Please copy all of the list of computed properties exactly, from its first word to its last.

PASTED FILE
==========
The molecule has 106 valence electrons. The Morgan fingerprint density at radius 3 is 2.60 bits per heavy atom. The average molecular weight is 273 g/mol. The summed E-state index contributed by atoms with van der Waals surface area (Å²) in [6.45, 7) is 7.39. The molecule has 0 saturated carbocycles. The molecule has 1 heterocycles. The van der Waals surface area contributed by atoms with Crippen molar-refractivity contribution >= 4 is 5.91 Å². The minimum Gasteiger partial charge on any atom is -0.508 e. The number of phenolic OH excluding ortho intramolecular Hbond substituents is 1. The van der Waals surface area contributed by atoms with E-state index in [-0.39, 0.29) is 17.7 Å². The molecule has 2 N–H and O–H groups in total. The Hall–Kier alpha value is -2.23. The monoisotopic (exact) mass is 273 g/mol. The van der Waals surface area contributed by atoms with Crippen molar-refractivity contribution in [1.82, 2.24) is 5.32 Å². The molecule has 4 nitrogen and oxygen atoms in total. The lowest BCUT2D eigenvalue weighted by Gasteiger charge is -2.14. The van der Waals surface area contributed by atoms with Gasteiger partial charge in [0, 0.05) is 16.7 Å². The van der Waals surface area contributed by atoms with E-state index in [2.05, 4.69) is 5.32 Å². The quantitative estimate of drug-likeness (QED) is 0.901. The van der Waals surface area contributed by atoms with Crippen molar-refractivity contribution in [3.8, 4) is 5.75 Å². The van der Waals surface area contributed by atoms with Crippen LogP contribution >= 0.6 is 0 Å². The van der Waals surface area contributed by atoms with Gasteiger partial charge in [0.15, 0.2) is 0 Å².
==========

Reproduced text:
The molecule has 106 valence electrons. The Morgan fingerprint density at radius 3 is 2.60 bits per heavy atom. The average molecular weight is 273 g/mol. The summed E-state index contributed by atoms with van der Waals surface area (Å²) in [6.45, 7) is 7.39. The molecule has 0 saturated carbocycles. The molecule has 1 heterocycles. The van der Waals surface area contributed by atoms with Crippen molar-refractivity contribution >= 4 is 5.91 Å². The minimum Gasteiger partial charge on any atom is -0.508 e. The number of phenolic OH excluding ortho intramolecular Hbond substituents is 1. The van der Waals surface area contributed by atoms with E-state index in [-0.39, 0.29) is 17.7 Å². The molecule has 2 N–H and O–H groups in total. The Hall–Kier alpha value is -2.23. The monoisotopic (exact) mass is 273 g/mol. The van der Waals surface area contributed by atoms with Crippen molar-refractivity contribution in [1.82, 2.24) is 5.32 Å². The molecule has 4 nitrogen and oxygen atoms in total. The lowest BCUT2D eigenvalue weighted by Gasteiger charge is -2.14. The van der Waals surface area contributed by atoms with Gasteiger partial charge in [0, 0.05) is 16.7 Å². The van der Waals surface area contributed by atoms with E-state index in [2.05, 4.69) is 5.32 Å². The quantitative estimate of drug-likeness (QED) is 0.901. The van der Waals surface area contributed by atoms with Crippen molar-refractivity contribution in [3.8, 4) is 5.75 Å². The van der Waals surface area contributed by atoms with Crippen LogP contribution >= 0.6 is 0 Å². The van der Waals surface area contributed by atoms with Gasteiger partial charge in [0.15, 0.2) is 0 Å².